“I will do my best to answer them.”

Robert carried the bags into the house and made his way down the hall to the guest room. Figuring he would be relegated to the couch, he put Casey’s things in the drawers and closet and his things in the hall. Without being asked, he went into the kitchen and started throwing dinner together. 

Georgia sat Casey down and placed an old diary on the desk in front of her, “This should help you get familiar with our family history leading up to the demon’s summoning. Your four-times-great aunt kept a record of how we got here.”
Casey looked at the diary, “Dad said we landed at Roanoke. If that’s true, how did the diary survive?”

“The one who was to be mayor on his return from England found as many books and diaries as he could and made his way further into the mainland. He also took many of the supplies he could find.”
“Including the blanket,” Casey added with a somber tone.
“Yes, but by then, the blanket was dormant. Just read. You will see, not everything is one of those mp3 things or a book-on-tape.”
Casey shook her head as the opened the diary.

Robert looked up from chopping carrots to see his mother standing in the doorway, “So, are you so ashamed of your mother you couldn’t even talk about me to your daughter?”
Her son recoiled as if he had been stung, “I… I… I just never knew how to bring you up.”
“I’m her grandmother, Robert, not a crazy woman who would kill her with a look.”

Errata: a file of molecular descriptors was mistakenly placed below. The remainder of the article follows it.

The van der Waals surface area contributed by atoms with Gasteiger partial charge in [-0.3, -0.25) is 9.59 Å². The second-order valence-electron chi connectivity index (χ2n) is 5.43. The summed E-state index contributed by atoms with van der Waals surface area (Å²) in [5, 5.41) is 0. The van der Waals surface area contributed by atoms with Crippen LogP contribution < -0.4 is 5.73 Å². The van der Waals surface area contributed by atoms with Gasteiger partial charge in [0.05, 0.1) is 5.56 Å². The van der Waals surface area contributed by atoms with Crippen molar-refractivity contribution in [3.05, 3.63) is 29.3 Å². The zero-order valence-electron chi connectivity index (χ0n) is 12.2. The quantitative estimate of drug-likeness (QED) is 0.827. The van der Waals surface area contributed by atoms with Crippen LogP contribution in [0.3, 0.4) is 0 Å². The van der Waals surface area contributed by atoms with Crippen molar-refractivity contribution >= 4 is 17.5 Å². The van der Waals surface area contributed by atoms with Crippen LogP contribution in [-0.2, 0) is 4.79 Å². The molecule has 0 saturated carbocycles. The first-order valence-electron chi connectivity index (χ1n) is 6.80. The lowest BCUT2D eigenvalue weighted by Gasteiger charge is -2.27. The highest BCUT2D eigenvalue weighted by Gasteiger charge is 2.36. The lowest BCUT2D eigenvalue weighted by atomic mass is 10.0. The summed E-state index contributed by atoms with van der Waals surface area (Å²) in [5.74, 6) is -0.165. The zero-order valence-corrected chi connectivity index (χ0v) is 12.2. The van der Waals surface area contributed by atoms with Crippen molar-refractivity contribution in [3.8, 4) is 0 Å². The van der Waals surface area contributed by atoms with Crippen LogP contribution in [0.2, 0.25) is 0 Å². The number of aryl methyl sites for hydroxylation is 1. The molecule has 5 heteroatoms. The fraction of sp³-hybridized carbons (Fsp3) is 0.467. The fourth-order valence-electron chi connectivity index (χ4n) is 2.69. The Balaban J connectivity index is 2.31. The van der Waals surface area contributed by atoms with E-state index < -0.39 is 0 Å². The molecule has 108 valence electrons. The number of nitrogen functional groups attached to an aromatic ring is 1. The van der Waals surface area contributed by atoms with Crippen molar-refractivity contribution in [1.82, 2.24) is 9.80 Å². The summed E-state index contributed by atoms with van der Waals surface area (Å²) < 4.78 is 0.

“I guess I was afraid you would-”
She crossed arm arms in front of her as she cut him off, “I would what, Robert Gordon? Tell her about her mother? The monster you have in the attic? All the things you SHOULD have told her and her mother?”
Robert spun around, “How-”
Georgia threw her hands in the air, “Did you forget I can speak with the dead? Where did you think she came from when the demon ate her? She is NOT happy with you.”
“She’s still here?”
“As are all the souls of the matrons who the demon devoured. That was the secondary price of the sacrifices. They are trapped on this plain unable to cross over.” 

Robert put down the knife and used the counter as a prop. His head fell between his shoulders as if he lost his ability to keep it up, “Bonny’s stuck here, and you didn’t tell me?”
“It’s more like you were never around to tell you. You got married and forgot I existed until her murder.”
He turned to face his mother, “I sent you-”
Her frustration and hurt could be felt, “Greeting cards with money twice a year pales in comparison to you actually calling or visiting. You treated me like a pariah, a leper, something unloved until you wanted -no needed- something.” She fought through her sobbing to deliver the last few words. 

Robert turned to see his mother’s tears running down her face. He stepped forward with arms outstretched.